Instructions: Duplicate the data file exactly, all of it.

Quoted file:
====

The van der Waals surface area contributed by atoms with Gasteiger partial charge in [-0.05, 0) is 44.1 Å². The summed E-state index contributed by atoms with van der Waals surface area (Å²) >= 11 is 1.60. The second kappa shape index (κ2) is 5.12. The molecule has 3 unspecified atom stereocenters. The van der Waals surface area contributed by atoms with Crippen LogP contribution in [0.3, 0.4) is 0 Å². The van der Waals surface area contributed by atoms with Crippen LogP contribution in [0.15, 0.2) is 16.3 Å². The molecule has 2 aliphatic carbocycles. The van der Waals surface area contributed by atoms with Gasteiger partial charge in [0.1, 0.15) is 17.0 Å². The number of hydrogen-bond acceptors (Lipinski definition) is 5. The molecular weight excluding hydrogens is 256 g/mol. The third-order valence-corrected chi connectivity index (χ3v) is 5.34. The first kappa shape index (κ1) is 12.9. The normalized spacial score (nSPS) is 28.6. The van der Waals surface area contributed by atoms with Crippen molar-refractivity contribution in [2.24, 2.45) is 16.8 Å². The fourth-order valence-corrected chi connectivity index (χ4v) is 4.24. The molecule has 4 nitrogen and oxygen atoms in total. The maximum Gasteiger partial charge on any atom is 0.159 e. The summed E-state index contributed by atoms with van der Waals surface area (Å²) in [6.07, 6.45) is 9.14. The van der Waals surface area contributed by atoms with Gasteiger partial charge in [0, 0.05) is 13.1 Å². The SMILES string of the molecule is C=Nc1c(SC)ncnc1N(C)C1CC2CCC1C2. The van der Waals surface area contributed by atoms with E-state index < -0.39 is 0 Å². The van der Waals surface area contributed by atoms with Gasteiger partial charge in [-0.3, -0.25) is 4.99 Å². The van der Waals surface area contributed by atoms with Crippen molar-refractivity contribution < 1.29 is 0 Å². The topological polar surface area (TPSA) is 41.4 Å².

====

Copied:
The van der Waals surface area contributed by atoms with Gasteiger partial charge in [-0.05, 0) is 44.1 Å². The summed E-state index contributed by atoms with van der Waals surface area (Å²) >= 11 is 1.60. The second kappa shape index (κ2) is 5.12. The molecule has 3 unspecified atom stereocenters. The van der Waals surface area contributed by atoms with Crippen LogP contribution in [0.3, 0.4) is 0 Å². The van der Waals surface area contributed by atoms with Crippen LogP contribution in [0.15, 0.2) is 16.3 Å². The molecule has 2 aliphatic carbocycles. The van der Waals surface area contributed by atoms with Gasteiger partial charge in [0.1, 0.15) is 17.0 Å². The number of hydrogen-bond acceptors (Lipinski definition) is 5. The molecular weight excluding hydrogens is 256 g/mol. The third-order valence-corrected chi connectivity index (χ3v) is 5.34. The first kappa shape index (κ1) is 12.9. The normalized spacial score (nSPS) is 28.6. The van der Waals surface area contributed by atoms with Crippen molar-refractivity contribution in [2.24, 2.45) is 16.8 Å². The fourth-order valence-corrected chi connectivity index (χ4v) is 4.24. The molecule has 4 nitrogen and oxygen atoms in total. The maximum Gasteiger partial charge on any atom is 0.159 e. The summed E-state index contributed by atoms with van der Waals surface area (Å²) in [6.07, 6.45) is 9.14. The van der Waals surface area contributed by atoms with Gasteiger partial charge in [0, 0.05) is 13.1 Å². The SMILES string of the molecule is C=Nc1c(SC)ncnc1N(C)C1CC2CCC1C2. The van der Waals surface area contributed by atoms with E-state index < -0.39 is 0 Å². The van der Waals surface area contributed by atoms with Gasteiger partial charge in [-0.3, -0.25) is 4.99 Å². The van der Waals surface area contributed by atoms with Crippen molar-refractivity contribution < 1.29 is 0 Å². The topological polar surface area (TPSA) is 41.4 Å².